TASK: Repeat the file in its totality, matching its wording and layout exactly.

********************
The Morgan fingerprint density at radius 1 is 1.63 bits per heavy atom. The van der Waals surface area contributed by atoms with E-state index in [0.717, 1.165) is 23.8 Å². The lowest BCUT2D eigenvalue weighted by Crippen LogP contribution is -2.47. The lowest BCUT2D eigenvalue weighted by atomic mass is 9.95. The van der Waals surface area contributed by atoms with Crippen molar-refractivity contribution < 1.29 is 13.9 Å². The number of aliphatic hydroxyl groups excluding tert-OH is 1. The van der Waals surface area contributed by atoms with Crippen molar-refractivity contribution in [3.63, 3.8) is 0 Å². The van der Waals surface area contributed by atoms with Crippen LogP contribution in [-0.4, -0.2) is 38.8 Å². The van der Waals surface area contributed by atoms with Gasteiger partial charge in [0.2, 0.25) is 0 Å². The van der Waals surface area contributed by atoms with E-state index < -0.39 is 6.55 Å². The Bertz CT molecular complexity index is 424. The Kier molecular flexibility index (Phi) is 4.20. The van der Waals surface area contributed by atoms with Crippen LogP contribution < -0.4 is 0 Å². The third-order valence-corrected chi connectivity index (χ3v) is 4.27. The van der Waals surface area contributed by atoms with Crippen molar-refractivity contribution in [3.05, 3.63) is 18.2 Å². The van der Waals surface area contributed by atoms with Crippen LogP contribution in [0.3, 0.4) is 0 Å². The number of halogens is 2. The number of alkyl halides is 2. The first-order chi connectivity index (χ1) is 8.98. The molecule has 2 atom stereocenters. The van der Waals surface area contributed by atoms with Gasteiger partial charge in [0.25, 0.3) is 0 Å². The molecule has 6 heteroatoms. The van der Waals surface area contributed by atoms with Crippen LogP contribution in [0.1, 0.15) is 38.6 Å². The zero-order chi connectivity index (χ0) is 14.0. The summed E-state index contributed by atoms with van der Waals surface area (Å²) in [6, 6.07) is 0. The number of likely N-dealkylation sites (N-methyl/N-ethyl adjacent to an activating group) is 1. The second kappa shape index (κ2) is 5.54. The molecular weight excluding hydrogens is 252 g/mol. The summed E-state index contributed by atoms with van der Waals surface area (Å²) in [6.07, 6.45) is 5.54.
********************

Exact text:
The Morgan fingerprint density at radius 1 is 1.63 bits per heavy atom. The van der Waals surface area contributed by atoms with E-state index in [0.717, 1.165) is 23.8 Å². The lowest BCUT2D eigenvalue weighted by Crippen LogP contribution is -2.47. The lowest BCUT2D eigenvalue weighted by atomic mass is 9.95. The van der Waals surface area contributed by atoms with Crippen molar-refractivity contribution < 1.29 is 13.9 Å². The number of aliphatic hydroxyl groups excluding tert-OH is 1. The van der Waals surface area contributed by atoms with Crippen molar-refractivity contribution in [3.63, 3.8) is 0 Å². The van der Waals surface area contributed by atoms with Crippen LogP contribution in [-0.4, -0.2) is 38.8 Å². The van der Waals surface area contributed by atoms with Gasteiger partial charge in [0.2, 0.25) is 0 Å². The van der Waals surface area contributed by atoms with E-state index < -0.39 is 6.55 Å². The Bertz CT molecular complexity index is 424. The Kier molecular flexibility index (Phi) is 4.20. The van der Waals surface area contributed by atoms with Crippen LogP contribution < -0.4 is 0 Å². The third-order valence-corrected chi connectivity index (χ3v) is 4.27. The van der Waals surface area contributed by atoms with Crippen molar-refractivity contribution in [3.05, 3.63) is 18.2 Å². The van der Waals surface area contributed by atoms with Crippen LogP contribution in [0.3, 0.4) is 0 Å². The number of halogens is 2. The number of alkyl halides is 2. The first-order chi connectivity index (χ1) is 8.98. The molecule has 2 atom stereocenters. The van der Waals surface area contributed by atoms with Gasteiger partial charge in [0.25, 0.3) is 0 Å². The molecule has 6 heteroatoms. The van der Waals surface area contributed by atoms with Crippen LogP contribution in [0.1, 0.15) is 38.6 Å². The zero-order chi connectivity index (χ0) is 14.0. The summed E-state index contributed by atoms with van der Waals surface area (Å²) in [6, 6.07) is 0. The number of likely N-dealkylation sites (N-methyl/N-ethyl adjacent to an activating group) is 1. The second kappa shape index (κ2) is 5.54. The molecular weight excluding hydrogens is 252 g/mol. The summed E-state index contributed by atoms with van der Waals surface area (Å²) in [6.07, 6.45) is 5.54.